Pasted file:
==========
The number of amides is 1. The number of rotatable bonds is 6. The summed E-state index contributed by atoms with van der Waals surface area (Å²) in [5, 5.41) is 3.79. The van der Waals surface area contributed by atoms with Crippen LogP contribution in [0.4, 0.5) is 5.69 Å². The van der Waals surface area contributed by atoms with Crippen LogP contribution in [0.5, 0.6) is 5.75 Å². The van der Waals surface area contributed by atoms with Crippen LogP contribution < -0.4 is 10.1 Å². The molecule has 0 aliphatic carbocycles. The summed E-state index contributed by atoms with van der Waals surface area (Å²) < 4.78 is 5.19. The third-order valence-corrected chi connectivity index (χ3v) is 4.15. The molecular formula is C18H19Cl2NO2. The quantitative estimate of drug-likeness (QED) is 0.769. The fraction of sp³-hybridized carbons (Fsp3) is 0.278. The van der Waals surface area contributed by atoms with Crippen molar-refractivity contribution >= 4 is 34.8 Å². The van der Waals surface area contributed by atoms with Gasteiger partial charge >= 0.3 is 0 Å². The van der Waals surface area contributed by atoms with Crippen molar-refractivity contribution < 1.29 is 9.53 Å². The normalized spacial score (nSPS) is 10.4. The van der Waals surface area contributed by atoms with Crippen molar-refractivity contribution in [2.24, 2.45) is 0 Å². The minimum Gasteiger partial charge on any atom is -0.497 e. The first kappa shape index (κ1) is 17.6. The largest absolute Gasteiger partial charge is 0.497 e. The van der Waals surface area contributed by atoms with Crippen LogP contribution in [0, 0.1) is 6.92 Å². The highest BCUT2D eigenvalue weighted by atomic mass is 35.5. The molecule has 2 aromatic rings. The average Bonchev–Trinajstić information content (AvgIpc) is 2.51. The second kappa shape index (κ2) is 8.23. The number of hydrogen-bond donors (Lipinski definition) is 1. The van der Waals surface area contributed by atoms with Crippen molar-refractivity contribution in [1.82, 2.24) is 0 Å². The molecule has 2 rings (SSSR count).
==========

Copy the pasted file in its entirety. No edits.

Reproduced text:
The number of amides is 1. The number of rotatable bonds is 6. The summed E-state index contributed by atoms with van der Waals surface area (Å²) in [5, 5.41) is 3.79. The van der Waals surface area contributed by atoms with Crippen LogP contribution in [0.4, 0.5) is 5.69 Å². The van der Waals surface area contributed by atoms with Crippen LogP contribution in [0.5, 0.6) is 5.75 Å². The van der Waals surface area contributed by atoms with Crippen LogP contribution < -0.4 is 10.1 Å². The molecule has 0 aliphatic carbocycles. The summed E-state index contributed by atoms with van der Waals surface area (Å²) < 4.78 is 5.19. The third-order valence-corrected chi connectivity index (χ3v) is 4.15. The molecular formula is C18H19Cl2NO2. The quantitative estimate of drug-likeness (QED) is 0.769. The fraction of sp³-hybridized carbons (Fsp3) is 0.278. The van der Waals surface area contributed by atoms with Crippen molar-refractivity contribution >= 4 is 34.8 Å². The van der Waals surface area contributed by atoms with Gasteiger partial charge >= 0.3 is 0 Å². The van der Waals surface area contributed by atoms with Crippen molar-refractivity contribution < 1.29 is 9.53 Å². The normalized spacial score (nSPS) is 10.4. The van der Waals surface area contributed by atoms with Crippen molar-refractivity contribution in [2.24, 2.45) is 0 Å². The minimum Gasteiger partial charge on any atom is -0.497 e. The first kappa shape index (κ1) is 17.6. The largest absolute Gasteiger partial charge is 0.497 e. The van der Waals surface area contributed by atoms with Crippen LogP contribution in [0, 0.1) is 6.92 Å². The highest BCUT2D eigenvalue weighted by atomic mass is 35.5. The molecule has 2 aromatic rings. The average Bonchev–Trinajstić information content (AvgIpc) is 2.51. The second kappa shape index (κ2) is 8.23. The number of hydrogen-bond donors (Lipinski definition) is 1. The van der Waals surface area contributed by atoms with Crippen molar-refractivity contribution in [1.82, 2.24) is 0 Å². The molecule has 2 rings (SSSR count).